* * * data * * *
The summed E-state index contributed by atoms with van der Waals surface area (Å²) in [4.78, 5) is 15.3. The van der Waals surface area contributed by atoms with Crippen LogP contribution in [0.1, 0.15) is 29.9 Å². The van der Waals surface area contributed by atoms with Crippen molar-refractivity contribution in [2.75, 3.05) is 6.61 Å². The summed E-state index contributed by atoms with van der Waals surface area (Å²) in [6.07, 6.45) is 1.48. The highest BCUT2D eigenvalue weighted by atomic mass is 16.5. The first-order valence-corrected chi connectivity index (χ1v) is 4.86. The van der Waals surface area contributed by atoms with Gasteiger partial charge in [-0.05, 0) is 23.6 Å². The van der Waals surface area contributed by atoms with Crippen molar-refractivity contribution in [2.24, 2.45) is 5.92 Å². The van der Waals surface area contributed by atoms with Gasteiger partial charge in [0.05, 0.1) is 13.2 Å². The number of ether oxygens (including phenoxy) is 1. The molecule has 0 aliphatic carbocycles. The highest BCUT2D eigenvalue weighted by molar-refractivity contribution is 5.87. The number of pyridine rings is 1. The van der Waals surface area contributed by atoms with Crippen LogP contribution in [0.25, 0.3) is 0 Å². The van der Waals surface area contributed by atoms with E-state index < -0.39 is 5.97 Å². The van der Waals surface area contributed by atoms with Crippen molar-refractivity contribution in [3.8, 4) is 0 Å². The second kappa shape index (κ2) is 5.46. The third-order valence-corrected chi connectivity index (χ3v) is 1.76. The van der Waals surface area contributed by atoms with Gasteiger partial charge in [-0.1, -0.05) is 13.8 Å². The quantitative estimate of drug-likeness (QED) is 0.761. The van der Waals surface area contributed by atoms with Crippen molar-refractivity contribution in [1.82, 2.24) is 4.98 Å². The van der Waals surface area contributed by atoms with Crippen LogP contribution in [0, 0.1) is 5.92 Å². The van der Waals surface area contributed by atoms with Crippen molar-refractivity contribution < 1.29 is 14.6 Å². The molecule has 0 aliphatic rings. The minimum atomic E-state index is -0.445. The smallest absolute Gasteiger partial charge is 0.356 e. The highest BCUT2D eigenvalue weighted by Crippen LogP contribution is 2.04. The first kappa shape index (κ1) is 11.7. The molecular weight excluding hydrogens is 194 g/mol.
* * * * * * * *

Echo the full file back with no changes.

The summed E-state index contributed by atoms with van der Waals surface area (Å²) in [4.78, 5) is 15.3. The van der Waals surface area contributed by atoms with Crippen LogP contribution in [0.1, 0.15) is 29.9 Å². The van der Waals surface area contributed by atoms with Crippen molar-refractivity contribution in [2.75, 3.05) is 6.61 Å². The summed E-state index contributed by atoms with van der Waals surface area (Å²) in [6.07, 6.45) is 1.48. The highest BCUT2D eigenvalue weighted by atomic mass is 16.5. The first-order valence-corrected chi connectivity index (χ1v) is 4.86. The van der Waals surface area contributed by atoms with Gasteiger partial charge in [-0.05, 0) is 23.6 Å². The van der Waals surface area contributed by atoms with Crippen molar-refractivity contribution in [2.24, 2.45) is 5.92 Å². The van der Waals surface area contributed by atoms with Gasteiger partial charge in [0.05, 0.1) is 13.2 Å². The number of ether oxygens (including phenoxy) is 1. The molecule has 0 aliphatic carbocycles. The highest BCUT2D eigenvalue weighted by molar-refractivity contribution is 5.87. The number of pyridine rings is 1. The van der Waals surface area contributed by atoms with Crippen LogP contribution in [0.25, 0.3) is 0 Å². The van der Waals surface area contributed by atoms with E-state index < -0.39 is 5.97 Å². The van der Waals surface area contributed by atoms with Crippen molar-refractivity contribution in [3.8, 4) is 0 Å². The second kappa shape index (κ2) is 5.46. The third-order valence-corrected chi connectivity index (χ3v) is 1.76. The van der Waals surface area contributed by atoms with Gasteiger partial charge in [-0.1, -0.05) is 13.8 Å². The quantitative estimate of drug-likeness (QED) is 0.761. The van der Waals surface area contributed by atoms with Crippen molar-refractivity contribution in [1.82, 2.24) is 4.98 Å². The van der Waals surface area contributed by atoms with Crippen LogP contribution in [0, 0.1) is 5.92 Å². The van der Waals surface area contributed by atoms with Crippen molar-refractivity contribution < 1.29 is 14.6 Å². The molecule has 0 aliphatic rings. The minimum atomic E-state index is -0.445. The smallest absolute Gasteiger partial charge is 0.356 e. The highest BCUT2D eigenvalue weighted by Crippen LogP contribution is 2.04. The first kappa shape index (κ1) is 11.7. The molecular weight excluding hydrogens is 194 g/mol.